If you look for or have used PowerShell scripts from the internet, you have likely encountered functions with the Begin, Process, and End blocks.
Getting a list of installed applications seems like something
a lot of Windows admins would like to do.
Unfortunately, there isn't an Out-of-the-Box way to do this with PowerShell.
I have worked with Exchange quite a bit, and I wanted to take a look at the newest version on the newest Server OS. Instead of figuring it out everytime I need to build an Exchange lab, I figured it would be a good idea to automate it as much as possible, and document with code.
There are many examples on the internet that show how to remotely connect to Exchange Online PowerShell. Hopefully this post will provide better code, and better insight into the process.
If you are familiar with Linux or come from a Unix background, you probably know about Vim. For those of us that started and stay mostly in the realm of Windows however; Vim may be a foreign thing. I was fortunte enough to be exposed to vim, and see what it can do; now there's no turning back.
If you run a lot of code in any environment, or have multiple environments that you manage, configuration files are incredibly useful. If you do not already use them, you should seriously consider it. JSON is my preferred format this task, and here is how I use it in PowerShell.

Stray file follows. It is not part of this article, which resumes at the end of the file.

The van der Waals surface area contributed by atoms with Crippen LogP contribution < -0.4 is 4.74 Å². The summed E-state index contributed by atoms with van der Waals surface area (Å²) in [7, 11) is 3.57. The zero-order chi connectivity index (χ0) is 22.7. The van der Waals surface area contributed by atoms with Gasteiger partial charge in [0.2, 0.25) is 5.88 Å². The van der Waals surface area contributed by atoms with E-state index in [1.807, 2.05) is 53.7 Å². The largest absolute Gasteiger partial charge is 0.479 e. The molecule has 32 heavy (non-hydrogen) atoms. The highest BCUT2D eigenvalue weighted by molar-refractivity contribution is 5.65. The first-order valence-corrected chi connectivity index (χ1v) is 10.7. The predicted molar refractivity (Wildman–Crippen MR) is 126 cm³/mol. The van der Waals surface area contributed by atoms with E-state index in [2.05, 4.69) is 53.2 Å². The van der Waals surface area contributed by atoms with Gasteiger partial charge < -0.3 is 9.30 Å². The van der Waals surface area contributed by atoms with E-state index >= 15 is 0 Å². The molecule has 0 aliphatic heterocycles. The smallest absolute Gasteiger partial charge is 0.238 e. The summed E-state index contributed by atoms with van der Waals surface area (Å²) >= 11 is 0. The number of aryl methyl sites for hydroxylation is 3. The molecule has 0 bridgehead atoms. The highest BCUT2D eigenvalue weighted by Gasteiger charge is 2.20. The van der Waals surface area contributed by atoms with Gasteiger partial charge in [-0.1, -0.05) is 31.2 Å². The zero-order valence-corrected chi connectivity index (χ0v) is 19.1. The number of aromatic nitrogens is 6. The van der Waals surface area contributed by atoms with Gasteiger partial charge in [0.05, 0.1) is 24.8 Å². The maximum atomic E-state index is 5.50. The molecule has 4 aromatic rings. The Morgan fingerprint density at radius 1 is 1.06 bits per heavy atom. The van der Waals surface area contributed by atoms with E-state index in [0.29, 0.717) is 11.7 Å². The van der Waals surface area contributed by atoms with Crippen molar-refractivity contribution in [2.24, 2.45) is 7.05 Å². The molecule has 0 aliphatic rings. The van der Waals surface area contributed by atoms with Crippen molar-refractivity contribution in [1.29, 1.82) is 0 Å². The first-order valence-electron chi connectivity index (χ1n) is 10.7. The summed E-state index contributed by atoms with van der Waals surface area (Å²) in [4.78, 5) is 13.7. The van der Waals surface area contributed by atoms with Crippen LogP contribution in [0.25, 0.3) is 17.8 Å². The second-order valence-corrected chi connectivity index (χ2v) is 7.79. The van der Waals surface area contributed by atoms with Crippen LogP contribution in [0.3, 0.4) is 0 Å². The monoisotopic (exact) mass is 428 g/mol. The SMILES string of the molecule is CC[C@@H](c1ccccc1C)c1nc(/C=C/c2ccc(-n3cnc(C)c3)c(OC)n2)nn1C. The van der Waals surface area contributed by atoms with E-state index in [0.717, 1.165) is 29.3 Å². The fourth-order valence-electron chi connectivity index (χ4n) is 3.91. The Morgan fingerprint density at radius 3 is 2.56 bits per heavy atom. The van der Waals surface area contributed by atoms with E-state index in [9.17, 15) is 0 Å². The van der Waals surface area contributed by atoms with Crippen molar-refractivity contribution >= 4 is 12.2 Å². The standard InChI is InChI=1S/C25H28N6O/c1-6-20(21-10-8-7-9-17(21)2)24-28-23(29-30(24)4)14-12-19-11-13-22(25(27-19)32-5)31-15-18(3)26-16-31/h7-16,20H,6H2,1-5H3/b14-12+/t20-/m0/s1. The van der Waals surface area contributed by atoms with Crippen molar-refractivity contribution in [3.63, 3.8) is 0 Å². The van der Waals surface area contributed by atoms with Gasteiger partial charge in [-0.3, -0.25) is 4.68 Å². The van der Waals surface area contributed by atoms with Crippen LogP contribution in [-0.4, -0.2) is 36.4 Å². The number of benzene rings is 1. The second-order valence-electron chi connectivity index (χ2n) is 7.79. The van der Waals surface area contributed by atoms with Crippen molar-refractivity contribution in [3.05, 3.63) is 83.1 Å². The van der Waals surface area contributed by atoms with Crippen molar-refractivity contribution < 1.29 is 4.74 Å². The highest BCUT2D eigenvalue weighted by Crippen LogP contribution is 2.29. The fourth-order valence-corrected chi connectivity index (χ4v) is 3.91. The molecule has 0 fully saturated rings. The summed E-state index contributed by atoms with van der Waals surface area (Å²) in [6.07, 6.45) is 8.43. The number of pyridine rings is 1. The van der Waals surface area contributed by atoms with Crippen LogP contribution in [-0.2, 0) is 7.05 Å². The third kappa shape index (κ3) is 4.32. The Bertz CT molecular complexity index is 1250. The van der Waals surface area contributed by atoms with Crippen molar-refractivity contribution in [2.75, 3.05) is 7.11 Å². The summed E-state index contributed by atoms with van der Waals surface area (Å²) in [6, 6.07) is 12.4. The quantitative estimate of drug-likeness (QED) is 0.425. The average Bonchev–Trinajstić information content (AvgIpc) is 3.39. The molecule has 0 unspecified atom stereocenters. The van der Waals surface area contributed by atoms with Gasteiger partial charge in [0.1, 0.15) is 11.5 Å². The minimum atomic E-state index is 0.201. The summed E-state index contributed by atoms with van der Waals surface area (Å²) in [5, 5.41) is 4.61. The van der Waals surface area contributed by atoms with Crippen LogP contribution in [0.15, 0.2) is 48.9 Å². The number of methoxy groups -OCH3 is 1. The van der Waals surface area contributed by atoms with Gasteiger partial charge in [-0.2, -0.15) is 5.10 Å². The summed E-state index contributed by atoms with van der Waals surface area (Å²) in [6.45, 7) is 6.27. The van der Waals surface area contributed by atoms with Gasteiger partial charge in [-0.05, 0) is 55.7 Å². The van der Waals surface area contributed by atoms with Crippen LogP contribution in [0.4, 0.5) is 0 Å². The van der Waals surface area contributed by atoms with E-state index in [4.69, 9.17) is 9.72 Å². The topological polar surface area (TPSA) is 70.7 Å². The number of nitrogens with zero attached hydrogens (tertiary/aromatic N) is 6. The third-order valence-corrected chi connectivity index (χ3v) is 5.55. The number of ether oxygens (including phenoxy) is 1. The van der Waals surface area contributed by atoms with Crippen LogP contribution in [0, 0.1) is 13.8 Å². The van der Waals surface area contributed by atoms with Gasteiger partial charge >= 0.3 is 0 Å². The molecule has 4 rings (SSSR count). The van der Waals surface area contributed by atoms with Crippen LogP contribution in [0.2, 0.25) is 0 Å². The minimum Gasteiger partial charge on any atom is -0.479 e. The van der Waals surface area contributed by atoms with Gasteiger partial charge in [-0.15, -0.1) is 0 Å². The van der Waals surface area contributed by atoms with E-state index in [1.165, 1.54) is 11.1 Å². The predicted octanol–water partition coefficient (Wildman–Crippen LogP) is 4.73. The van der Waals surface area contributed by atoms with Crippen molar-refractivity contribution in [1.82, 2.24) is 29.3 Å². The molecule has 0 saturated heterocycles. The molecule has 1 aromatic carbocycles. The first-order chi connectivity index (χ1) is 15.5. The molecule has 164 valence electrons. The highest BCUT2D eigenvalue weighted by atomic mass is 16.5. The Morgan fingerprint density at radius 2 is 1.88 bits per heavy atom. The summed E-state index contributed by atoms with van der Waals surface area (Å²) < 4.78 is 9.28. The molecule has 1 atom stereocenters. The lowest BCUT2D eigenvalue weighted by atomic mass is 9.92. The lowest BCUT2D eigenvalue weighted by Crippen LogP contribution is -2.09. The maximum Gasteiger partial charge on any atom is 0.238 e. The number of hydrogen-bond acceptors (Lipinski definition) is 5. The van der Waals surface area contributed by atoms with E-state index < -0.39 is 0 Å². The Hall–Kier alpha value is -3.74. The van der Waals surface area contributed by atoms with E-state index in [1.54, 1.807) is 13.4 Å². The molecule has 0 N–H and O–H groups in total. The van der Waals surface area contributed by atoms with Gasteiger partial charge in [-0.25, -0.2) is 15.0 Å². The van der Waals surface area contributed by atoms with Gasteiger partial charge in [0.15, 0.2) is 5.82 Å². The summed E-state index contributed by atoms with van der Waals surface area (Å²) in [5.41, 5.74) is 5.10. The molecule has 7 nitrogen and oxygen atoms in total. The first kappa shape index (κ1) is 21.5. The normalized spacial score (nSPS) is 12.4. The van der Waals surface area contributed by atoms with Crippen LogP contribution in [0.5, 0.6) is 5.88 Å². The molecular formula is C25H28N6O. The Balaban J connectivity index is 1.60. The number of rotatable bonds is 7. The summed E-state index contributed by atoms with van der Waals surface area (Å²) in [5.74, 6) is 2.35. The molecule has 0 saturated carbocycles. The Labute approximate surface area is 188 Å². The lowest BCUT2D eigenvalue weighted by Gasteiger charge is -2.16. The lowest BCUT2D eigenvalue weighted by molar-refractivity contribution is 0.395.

In the Windows world, it seems that these files are typically created in eXtensible Markup Language (XML). Xml will work, and if you are stuck with PowerShell version 2.0 or earlier, you may have to stick with that.
I have found that working with passwords and credentials can be intimidating.
I wasn’t intending on making this a 2 part post (Part 1), but I couldn’t leave the code alone. I mentioned in part 1 that additional encoding options could be added, and that’s exactly what I have done here.
Here’s a quick one. In this post we’ll create 2 basic functions for encoding and decoding strings.
Creating VMs from a base image can make your life a lot easier. Not having to sit through and select the same options during an OS install is a big time save.
A lot of work can go into creating a base image, but it doesn’t have to. I will briefly touch on how to create a base Windows image and then get into the automation of creating a Hyper-V VM from that template.
In this post I will be building a Hyper-V Virtual Machine from scratch, using only PowerShell
I don’t know about you, but sometimes I try to run commands that need administrative rights without checking if I have those permissions in my current session. There have even been cases where I have built a function or script that needed a single command to run as an Administrator somewhere near the end, only to have the function get half way before saying ‘Access denied’.
I recently found myself having to do some testing on a few Windows Server 2008r2 machines.
Power the shell!